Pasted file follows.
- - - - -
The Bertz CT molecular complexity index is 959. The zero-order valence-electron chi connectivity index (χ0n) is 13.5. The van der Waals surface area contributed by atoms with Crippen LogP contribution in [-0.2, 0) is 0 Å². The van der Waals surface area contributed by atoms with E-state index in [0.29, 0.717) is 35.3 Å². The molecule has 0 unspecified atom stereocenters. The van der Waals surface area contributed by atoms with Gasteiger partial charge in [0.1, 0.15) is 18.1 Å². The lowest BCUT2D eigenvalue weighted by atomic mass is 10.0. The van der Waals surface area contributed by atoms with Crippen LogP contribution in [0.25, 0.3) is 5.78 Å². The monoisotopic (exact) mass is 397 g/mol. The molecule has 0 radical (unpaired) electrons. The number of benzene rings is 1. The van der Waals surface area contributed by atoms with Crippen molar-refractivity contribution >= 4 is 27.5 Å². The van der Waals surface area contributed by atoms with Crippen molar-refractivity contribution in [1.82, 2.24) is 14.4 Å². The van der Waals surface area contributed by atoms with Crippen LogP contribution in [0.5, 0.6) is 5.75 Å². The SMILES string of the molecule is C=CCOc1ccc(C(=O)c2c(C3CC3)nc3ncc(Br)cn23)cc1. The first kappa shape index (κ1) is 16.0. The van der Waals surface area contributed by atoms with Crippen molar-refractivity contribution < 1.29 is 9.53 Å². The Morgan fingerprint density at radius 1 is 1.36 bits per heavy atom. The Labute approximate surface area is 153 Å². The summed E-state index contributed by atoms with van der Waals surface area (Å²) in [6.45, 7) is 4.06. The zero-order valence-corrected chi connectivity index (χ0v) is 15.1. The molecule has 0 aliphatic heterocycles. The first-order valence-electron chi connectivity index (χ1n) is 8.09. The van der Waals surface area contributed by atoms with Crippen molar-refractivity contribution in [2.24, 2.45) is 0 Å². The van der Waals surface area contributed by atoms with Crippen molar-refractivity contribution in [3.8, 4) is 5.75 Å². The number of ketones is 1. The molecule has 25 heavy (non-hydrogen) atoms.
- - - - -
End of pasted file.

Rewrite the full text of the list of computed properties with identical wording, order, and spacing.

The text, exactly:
The Bertz CT molecular complexity index is 959. The zero-order valence-electron chi connectivity index (χ0n) is 13.5. The van der Waals surface area contributed by atoms with Crippen LogP contribution in [-0.2, 0) is 0 Å². The van der Waals surface area contributed by atoms with E-state index in [0.29, 0.717) is 35.3 Å². The molecule has 0 unspecified atom stereocenters. The van der Waals surface area contributed by atoms with Gasteiger partial charge in [0.1, 0.15) is 18.1 Å². The lowest BCUT2D eigenvalue weighted by atomic mass is 10.0. The van der Waals surface area contributed by atoms with Crippen LogP contribution in [0.25, 0.3) is 5.78 Å². The monoisotopic (exact) mass is 397 g/mol. The molecule has 0 radical (unpaired) electrons. The number of benzene rings is 1. The van der Waals surface area contributed by atoms with Crippen molar-refractivity contribution >= 4 is 27.5 Å². The van der Waals surface area contributed by atoms with Crippen molar-refractivity contribution in [1.82, 2.24) is 14.4 Å². The van der Waals surface area contributed by atoms with Crippen LogP contribution in [0.5, 0.6) is 5.75 Å². The SMILES string of the molecule is C=CCOc1ccc(C(=O)c2c(C3CC3)nc3ncc(Br)cn23)cc1. The first kappa shape index (κ1) is 16.0. The van der Waals surface area contributed by atoms with Crippen molar-refractivity contribution < 1.29 is 9.53 Å². The Morgan fingerprint density at radius 1 is 1.36 bits per heavy atom. The Labute approximate surface area is 153 Å². The summed E-state index contributed by atoms with van der Waals surface area (Å²) in [6.45, 7) is 4.06. The zero-order valence-corrected chi connectivity index (χ0v) is 15.1. The molecule has 0 aliphatic heterocycles. The first-order valence-electron chi connectivity index (χ1n) is 8.09. The van der Waals surface area contributed by atoms with Crippen molar-refractivity contribution in [2.24, 2.45) is 0 Å². The van der Waals surface area contributed by atoms with Crippen molar-refractivity contribution in [3.8, 4) is 5.75 Å². The number of ketones is 1. The molecule has 25 heavy (non-hydrogen) atoms.